Tuesday, 5 March 2013

Sabah is safe for tourists

Tourists are still safe in Sabah, minister Datuk Seri Ng Yen Yen assured today, saying the armed standoff between Malaysian security forces and Filipinio militants in Lahad Datu have not affected the rest of the east Malaysian state.

“There are army officers guarding the islands like Sipadan who have been there all this time,” The Star Online quoted Ng as telling a press conference at the Malaysia International Tourism Bloggers Conference and Awards today.

The minister added that reports from Malaysia Airlines show that tourists are still coming to Malaysia but those headed to Sabah have changed their destinations, opting for other tourist spots like Langkawi.

The Malaysian Insider understands that the deadly clashes with the southern Filipinos have spooked both Sabahans and tourists, with taxi drivers and hotel workers reporting a 20 per cent drop in tourism in Kota Kinabalu.

Tourists who wish to fly to Lahad Datu from Kuala Lumpur to visit the Danum Valley Conservation Area have to stop at Kota Kinabalu before taking another flight here.

Kota Kinabalu residents have also been stocking up on food, fearing the Sulu intrusion that has spread across three districts in the eastern coast of Sabah.

Malaysian forces rained gunfire from 7am this morning on the armed Muslim rebels in Kampung Tanduo early this morning, flexing its muscle against the group after repeated attempts at peaceful negotiations failed.

At 11.30am, Inspector-General of Police Tan Sri Ismail Omar said no Malaysian life has so far been claimed in the attack, but it is yet to be verified if there are casualties among the gunmen, who claim to be the “royal army” of the Sulu Sultanate in Philippines.

“Alhamdulilah (Thank God), there was no loss of lives among the security forces, whether among PDRM (Royal Malaysian Police Force) or ATM (Malaysian Armed Forces),” Ismail told a press conference at the Felda Sahabat 16 resort here today.

Armed Forces Chief Gen Tan Sri Zulkifeli Mohd Zin, who was also at the press conference, said that bombs were used at a four kilometre square radius at the village, but refused to specify how many or the size of the security forces.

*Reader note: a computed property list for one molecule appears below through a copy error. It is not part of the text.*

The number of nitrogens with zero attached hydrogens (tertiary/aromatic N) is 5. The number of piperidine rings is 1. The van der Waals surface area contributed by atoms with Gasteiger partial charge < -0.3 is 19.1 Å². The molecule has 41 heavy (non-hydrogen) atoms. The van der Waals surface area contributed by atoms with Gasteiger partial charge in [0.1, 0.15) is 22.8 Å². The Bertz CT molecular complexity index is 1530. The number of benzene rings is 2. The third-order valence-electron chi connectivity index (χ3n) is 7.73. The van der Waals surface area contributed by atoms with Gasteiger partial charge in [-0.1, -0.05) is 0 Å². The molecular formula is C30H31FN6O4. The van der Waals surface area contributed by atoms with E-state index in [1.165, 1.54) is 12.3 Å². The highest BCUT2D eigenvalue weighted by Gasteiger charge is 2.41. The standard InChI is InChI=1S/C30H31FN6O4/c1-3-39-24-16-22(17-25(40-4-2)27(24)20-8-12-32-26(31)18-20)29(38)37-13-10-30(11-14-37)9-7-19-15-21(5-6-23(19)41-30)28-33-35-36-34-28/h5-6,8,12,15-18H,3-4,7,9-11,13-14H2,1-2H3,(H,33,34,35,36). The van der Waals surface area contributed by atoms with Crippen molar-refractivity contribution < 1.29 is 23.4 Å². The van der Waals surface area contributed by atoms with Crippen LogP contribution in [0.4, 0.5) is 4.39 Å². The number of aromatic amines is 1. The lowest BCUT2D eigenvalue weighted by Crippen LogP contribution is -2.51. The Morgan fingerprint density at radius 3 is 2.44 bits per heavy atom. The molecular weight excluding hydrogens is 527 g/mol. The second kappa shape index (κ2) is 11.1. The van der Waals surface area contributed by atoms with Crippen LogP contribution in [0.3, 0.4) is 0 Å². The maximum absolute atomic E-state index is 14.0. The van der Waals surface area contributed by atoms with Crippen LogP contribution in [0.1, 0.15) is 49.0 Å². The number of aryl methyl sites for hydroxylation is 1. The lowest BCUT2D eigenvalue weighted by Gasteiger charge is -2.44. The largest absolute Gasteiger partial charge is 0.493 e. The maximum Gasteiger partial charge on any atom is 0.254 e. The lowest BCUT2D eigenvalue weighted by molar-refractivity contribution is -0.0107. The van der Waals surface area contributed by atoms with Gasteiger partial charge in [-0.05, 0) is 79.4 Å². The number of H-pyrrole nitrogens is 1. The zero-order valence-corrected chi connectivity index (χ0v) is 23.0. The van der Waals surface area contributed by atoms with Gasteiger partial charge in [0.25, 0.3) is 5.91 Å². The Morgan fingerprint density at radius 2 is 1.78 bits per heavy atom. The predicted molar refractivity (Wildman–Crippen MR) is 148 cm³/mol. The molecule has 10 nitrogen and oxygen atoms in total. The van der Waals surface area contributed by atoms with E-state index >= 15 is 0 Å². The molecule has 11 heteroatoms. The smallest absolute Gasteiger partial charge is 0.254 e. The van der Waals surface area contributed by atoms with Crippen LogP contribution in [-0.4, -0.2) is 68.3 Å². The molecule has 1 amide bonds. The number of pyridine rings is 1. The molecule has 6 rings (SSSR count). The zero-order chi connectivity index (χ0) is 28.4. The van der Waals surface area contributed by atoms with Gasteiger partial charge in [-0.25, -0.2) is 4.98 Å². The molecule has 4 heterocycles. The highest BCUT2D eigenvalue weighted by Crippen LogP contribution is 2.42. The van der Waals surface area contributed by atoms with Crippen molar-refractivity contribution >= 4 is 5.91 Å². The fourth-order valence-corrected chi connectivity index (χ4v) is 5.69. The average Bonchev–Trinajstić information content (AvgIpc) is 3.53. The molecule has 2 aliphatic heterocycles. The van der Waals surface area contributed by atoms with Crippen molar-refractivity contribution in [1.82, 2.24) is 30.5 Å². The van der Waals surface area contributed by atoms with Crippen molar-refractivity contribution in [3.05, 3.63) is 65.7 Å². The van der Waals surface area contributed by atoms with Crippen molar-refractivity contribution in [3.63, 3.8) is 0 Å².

“Since the operation is going on, we can’t expose whatever system we are using,” he said.

“We are very positive that there were no civilians at the area,” added Zulkifeli.

In an early report on Philippines TV network ABN-CBS this morning, a spokesman for the Sulu Sultan Jamalul Kiram III, Abraham Idjirani said their followers in Sabah were still safe and ready to fight on.

Jamalul’s brother, Agbimuddin Kiram, who claims to be the crown prince of Sulu, had landed in Kampung Tanduo with over 200 men on February 9, insisting that Sabah belongs to Sulu based on colonial documents from the late 19th century.

Malaysia, however, says that the token annual payment of RM5,300 is given to the sultanate not as rent but for the sultanate to cede its rights over the land, which has been part of Malaysia for decades.

IGP Ismail said that the security forces were currently raiding the houses at the village.

“There is no need to worry. The operation is only at Kampung Tanduo,” he added.

Zulkifeli said yesterday that seven more battalions have been sent to Sabah since Saturday, with five in Lahad Datu and one each based in Sandakan and Tawau.

He has said that although the armed Filipino militants were present only in Kampung Tanduo in Lahad Datu, as well as Kampung Lormalong and Kampung Dasar Lama in Kunak, security personnel were deployed to Sandakan and Tawau to provide security for residents there.


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